Director Nikolai Foster keeps the action frenetic and the dialogue quick fire.  The pace doesn’t let up for an instant – that would be death to a farce.  Michael Taylor’s curved, clinical set, brightly lit by Ben Cracknell, provides a stark backdrop for these colourful characters, and the result is a relentlessly funny, morally questionable evening’s entertainment.  That some of our laughter is uneasy shows how well Orton had his finger on the pulse, and the sheer, overt contrivance of the denouement blatantly mocks the excesses of the form.

A dark masterpiece, flawlessly presented – and I can’t help wondering what else Orton might have given us had he lived even a little bit longer.

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Jack Holden and Rufus Hound face a hairy situation (Photo: Catherine Ashmore)


Nunny Girl

SISTER ACT

Grand Theatre, Wolverhampton, Monday 27th February, 2017

 

This touring production originates from Leicester’s Curve theatre, a place with a growing reputation for the excellence of its musicals – and this one goes all out to uphold that reputation.  The story will be familiar to fans of the Whoopi Goldberg film comedy, but the score does not use the same old songs.  Alan Menken’s vibrant original score pastiches the music of the era (the action is transposed from the 1990s to the 1970s) and gives the show its own musical identity.

Leading the cast as sassy club-singer-turned-fugitive Dolores, is TV talent show alumnus Alexandra Burke.  Her singing voice is heavenly but she also proves herself an accomplished comic performer, physically as well as vocally.  Lighting up the stage whenever she appears (and she is rarely off) Burke is a revelation (but not the bad kind from the Bible!) and an utter joy to behold.

She is supported by a fine ensemble of actor-musicians who carry their instruments around like fashion accessories.  Among the nuns’ chorus, Sarah Goggin’s postulant Sister Mary Robert has the most developed character arc, growing from shyness to full-on belt.  There is something inherently comical about nuns, and this show gets a lot out of this without resorting to off-colour gags about cucumbers or soap in the bath.  These nuns are funny, individualised along the lines of the seven dwarfs: there’s the old one, the happy one and so on.

Karen Mann’s Mother Superior is a powerful stage presence and her solo numbers are masterclasses in musical theatre.  Aaron Lee Lambert is afro-sporting villain, Curtis, with a rich, chocolatey voice, contrasting with Joe Vetch’s good guy cop Eddie.  Their songs range from old-school r&b to disco – oddly, perhaps for a show directed by Craig Revel Horwood, the numbers are not saturated with choreography.  Horwood uses the 70s moves sparingly, so the Travolta-moves lift the songs when appropriate, without becoming parodies of themselves.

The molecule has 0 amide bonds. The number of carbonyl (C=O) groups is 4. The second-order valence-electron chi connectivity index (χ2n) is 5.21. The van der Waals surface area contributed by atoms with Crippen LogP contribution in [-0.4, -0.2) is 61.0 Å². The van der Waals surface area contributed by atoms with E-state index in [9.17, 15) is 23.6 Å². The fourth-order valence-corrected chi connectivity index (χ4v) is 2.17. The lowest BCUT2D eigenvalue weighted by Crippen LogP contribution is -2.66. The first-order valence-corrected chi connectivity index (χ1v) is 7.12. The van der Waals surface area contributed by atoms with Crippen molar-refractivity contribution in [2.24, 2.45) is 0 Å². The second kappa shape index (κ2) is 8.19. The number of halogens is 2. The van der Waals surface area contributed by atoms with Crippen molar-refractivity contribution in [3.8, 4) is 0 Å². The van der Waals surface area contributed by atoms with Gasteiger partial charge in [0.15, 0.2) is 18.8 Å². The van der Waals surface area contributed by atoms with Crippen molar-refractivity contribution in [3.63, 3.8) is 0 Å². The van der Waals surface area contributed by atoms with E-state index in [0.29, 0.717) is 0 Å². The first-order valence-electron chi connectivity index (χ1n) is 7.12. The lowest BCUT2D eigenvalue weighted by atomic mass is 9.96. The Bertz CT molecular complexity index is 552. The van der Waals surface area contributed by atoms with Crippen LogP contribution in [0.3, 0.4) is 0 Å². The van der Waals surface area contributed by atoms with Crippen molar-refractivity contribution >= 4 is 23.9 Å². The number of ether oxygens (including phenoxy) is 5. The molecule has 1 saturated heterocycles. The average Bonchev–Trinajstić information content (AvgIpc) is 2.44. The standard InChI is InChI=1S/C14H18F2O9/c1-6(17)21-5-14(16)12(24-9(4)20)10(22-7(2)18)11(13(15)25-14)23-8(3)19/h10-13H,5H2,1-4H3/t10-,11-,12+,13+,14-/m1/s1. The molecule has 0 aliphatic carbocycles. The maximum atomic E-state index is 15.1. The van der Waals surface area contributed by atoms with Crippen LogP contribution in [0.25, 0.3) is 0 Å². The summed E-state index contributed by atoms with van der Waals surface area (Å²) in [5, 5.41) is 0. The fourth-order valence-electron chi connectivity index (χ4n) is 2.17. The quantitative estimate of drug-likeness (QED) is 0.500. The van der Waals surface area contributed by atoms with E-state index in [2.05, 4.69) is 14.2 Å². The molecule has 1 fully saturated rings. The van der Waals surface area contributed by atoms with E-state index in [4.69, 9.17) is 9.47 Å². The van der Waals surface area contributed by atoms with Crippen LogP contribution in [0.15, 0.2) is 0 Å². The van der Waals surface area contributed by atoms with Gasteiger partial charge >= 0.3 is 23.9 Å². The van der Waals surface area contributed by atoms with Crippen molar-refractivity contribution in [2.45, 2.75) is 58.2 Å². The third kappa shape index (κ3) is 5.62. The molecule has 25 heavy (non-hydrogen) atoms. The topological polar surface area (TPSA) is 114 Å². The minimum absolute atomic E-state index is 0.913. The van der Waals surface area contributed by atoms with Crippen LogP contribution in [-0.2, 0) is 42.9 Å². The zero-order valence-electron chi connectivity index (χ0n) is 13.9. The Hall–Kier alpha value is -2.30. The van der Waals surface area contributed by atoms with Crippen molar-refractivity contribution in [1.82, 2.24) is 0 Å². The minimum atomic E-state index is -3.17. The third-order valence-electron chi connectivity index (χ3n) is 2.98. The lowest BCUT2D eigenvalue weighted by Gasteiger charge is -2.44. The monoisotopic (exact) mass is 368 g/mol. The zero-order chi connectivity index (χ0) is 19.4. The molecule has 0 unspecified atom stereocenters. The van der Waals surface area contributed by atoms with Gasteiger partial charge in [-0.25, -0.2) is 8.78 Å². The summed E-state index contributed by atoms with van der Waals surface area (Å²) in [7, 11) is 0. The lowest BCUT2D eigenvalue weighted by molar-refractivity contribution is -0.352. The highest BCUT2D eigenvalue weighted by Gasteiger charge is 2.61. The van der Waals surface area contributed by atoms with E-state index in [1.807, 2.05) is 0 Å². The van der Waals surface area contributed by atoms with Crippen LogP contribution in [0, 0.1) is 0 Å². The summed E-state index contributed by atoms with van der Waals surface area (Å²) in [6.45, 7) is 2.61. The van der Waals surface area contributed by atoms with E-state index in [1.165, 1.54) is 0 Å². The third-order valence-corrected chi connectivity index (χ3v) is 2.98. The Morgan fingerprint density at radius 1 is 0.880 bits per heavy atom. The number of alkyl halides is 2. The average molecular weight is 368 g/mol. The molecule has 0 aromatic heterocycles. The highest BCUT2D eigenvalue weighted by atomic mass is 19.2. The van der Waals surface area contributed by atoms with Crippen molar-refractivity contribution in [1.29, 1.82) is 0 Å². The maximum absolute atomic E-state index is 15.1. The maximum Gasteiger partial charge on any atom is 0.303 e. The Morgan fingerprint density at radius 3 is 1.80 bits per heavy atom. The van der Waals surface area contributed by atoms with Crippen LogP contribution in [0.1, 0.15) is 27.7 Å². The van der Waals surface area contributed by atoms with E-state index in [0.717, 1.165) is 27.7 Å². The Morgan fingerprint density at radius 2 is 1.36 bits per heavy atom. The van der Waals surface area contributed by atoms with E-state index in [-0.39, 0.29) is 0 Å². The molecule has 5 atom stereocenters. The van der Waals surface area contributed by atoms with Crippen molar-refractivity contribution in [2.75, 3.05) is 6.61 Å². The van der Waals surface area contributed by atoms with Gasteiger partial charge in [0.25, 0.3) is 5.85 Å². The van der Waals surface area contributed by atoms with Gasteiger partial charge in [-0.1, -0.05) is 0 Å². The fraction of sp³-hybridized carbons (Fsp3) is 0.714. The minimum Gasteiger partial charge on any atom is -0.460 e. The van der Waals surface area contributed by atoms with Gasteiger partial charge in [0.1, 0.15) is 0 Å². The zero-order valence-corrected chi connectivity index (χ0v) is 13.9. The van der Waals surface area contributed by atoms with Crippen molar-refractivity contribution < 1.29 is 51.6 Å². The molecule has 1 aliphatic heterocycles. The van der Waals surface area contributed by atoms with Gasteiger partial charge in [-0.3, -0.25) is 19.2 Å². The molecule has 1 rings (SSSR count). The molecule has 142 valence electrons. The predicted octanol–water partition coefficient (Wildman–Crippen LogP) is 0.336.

Matthew Wright’s set keeps the ecclesiastical interior throughout, dressing it with disco stairs or police cell bars as the plot requires, in an economical and effectively emblematic fashion, allowing the action to flow seamlessly from scene to scene.  Behind the scenes, the band fills out the sound of the onstage performers.  Led by MD Greg Arrowsmith, this tight combo does as much to raise the roof and our spirits as those we can see.

An unadulterated pleasure from alpha to omega, this is a joyous night at the theatre, energising and uplifting as only live theatre can be.  Perhaps the best of the trend for adapting films for the musical stage, Sister Act has everything you could pray for in a show.

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Creature of habit: Alexandra Burke

 


Barnstormers

WIPERS

Belgrade Theatre, Coventry, Thursday 12th May, 2016

 

Ishy Din’s new play, co-produced by the Belgrade with Leicester’s Curve Theatre and Watford’s Palace Theatre, is a good fit for the B2 space.  Isla Shaw’s impressive set brings us inside a barn near the French town of Ypres.  Rafters spread like the ribs of a wrecked ship or a beached whale, as though the armies at war around it are fighting over something that’s already dead.  With atmospheric lighting by Prema Mehta and sound design by Jon Nicholls that enables to imagine the conflict raging offstage, the scene is set for an engaging and powerful drama.